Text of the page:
I'm looking to buy/build soon too and right now my stance is not to rush

Apparently the 3070 'outpaces the 2080ti' - on paper, at least. Mind-blowing value, if you consider the 2080ti still retails for upwards of £1,000. I'm not big on spending for bragging rights (I have a modest Vega 56/Ryzen 3600 rig) but at that price, I'm tempted.
 
Hey thanks alot guys jeez this PC stuff is hard ahaha
Well you're dealing with seasoned experts above, so yeah the detail can be confusing until you get used to it—there's huge choice and variety.

What you need to watch for is that what you get will indeed meet your needs, so make sure to answer the question below.
@Ozbren94 - what's your budget and what monitor are you using? Are you going to game on a 4k TV for instance?
 
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Well you're dealing with seasoned experts above, so yeah the detail can be confusing until you get used to it—there's huge choice and variety.

What you need to watch for is that what you get will indeed meet your needs, so make sure to answer the question below.

I do not have a monitor yet I guess that's another question I should ask 😂 I'm hoping to keep the the PC and monitor around 1600 CAD

Edit: would this be a better bet https://www.newegg.ca/abs-computer-technologies-ala218/p/N82E16883102989
 
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You want the PC and the monitor to be 'balanced'. Getting a super high end PC with a low end monitor makes little sense (you're buying PC horsepower your monitor doesn't let you appreciate), while getting a high end monitor with a lower end PC means you may not have enough horsepower to run the games at the resolution and higher refresh rates the monitor supports.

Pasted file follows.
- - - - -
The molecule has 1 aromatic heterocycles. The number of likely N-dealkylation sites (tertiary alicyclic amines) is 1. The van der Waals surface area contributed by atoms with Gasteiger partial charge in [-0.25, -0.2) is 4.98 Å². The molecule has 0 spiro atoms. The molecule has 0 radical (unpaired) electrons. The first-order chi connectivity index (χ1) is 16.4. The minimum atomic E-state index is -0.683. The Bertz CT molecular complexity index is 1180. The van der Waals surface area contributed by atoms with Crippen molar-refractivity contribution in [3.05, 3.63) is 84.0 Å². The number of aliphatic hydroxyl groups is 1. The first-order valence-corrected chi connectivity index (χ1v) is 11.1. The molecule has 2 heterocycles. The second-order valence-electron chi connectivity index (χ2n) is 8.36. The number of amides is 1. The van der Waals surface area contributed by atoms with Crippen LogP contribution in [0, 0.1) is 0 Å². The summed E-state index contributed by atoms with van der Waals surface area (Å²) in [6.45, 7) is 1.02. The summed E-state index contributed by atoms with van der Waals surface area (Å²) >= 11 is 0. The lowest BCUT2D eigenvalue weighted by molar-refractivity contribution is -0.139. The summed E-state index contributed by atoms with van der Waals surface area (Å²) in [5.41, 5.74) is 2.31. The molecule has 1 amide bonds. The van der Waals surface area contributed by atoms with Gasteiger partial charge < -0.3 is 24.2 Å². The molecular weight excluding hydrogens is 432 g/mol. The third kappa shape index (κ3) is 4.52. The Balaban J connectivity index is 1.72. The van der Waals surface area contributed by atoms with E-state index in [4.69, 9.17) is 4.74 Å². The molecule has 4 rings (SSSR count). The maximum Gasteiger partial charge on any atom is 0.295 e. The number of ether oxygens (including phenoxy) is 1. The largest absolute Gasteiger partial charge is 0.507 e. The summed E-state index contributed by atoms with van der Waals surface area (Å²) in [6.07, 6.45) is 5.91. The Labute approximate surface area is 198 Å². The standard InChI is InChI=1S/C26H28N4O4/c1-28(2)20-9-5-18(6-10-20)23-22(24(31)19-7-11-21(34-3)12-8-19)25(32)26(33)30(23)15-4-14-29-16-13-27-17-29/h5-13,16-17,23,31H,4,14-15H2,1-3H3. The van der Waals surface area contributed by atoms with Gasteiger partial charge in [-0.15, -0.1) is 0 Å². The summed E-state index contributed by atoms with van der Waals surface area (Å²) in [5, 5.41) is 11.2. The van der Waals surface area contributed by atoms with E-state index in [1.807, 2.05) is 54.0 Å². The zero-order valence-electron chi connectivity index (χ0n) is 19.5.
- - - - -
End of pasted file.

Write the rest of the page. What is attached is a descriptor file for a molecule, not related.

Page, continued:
Monitor specs (as far as the PC cares about them) are resolution and refresh rate. Higher resolution = more pixels = sharper, more detailed image. Higher refresh rate means the display updates more times per second (hz) and can give a smoother and more responsive gaming experience. Very potted explanation but you get the picture. Gaming monitor tiers at entry to mid level are typically 1080p 60hz, 1080p 144hz, 1440p 144hz. There's also 1080p 240hz but that's relatively niche.

There are of course a lot of other specs like panel type, response time, but that's not important to the PC spec.

According to PC Partpicker, this seems to be the cheapest 1440p 144hz monitor:
And it's pretty decent for gaming.

Which would leave around 1300 CAD for the system, which could open up better options than the Dell.

Or a 1080p 144hz monitor would go well with the Dell and is a bit less expensive than the above.

TVs are very popular as monitors but can have significant disadvantages or limitations. Cheaper TVs will often not have adaptive sync. A larger screen of a given resolution means lower pixel density, which if you're not far away will look worse. Lower response times depending on the model.
 
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spvtnik1

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I wouldn't call myself an expert, but I have put my hands on lots and lots of computers. You have to plan ahead and be able to make compromises. Should I be gaming on an FX series AMD processor in 2021? Hell no. But I've been on the socket AM3/AM3+ platform for over a decade, upgrading only a few parts at a time as my budget allowed. I don't know, maybe I enjoyed torturing myself! Now, finally, my budget allows for buying a whole PC. But I probably won't do so until at least after everyone has made their announcements, which looks like it will conveniently be before Black Friday this November. Given the nature of the retail industry this year, I imagine we may see some really compelling deals throughout the entire holiday season.

I've almost pigeon-holed myself in to a situation like Oussebon explains above. I bought an ROG pg248Q last year. It is an EXCELLENT monitor, my first "true" HD monitor. I thought 1080p was going to be a thing for maybe a couple more years, but Nvidia squashed that sentiment... not a bad thing of course! Now, on the other hand, maybe I will stick to 1080p for a while, and use DLSS to make up the difference. I'm doing that in Max Payne 3 right now and it handles 4k at around 60fps with 2x MSAA, and it is beautiful. And getting anything larger would have been doing my current computer a major dis-service.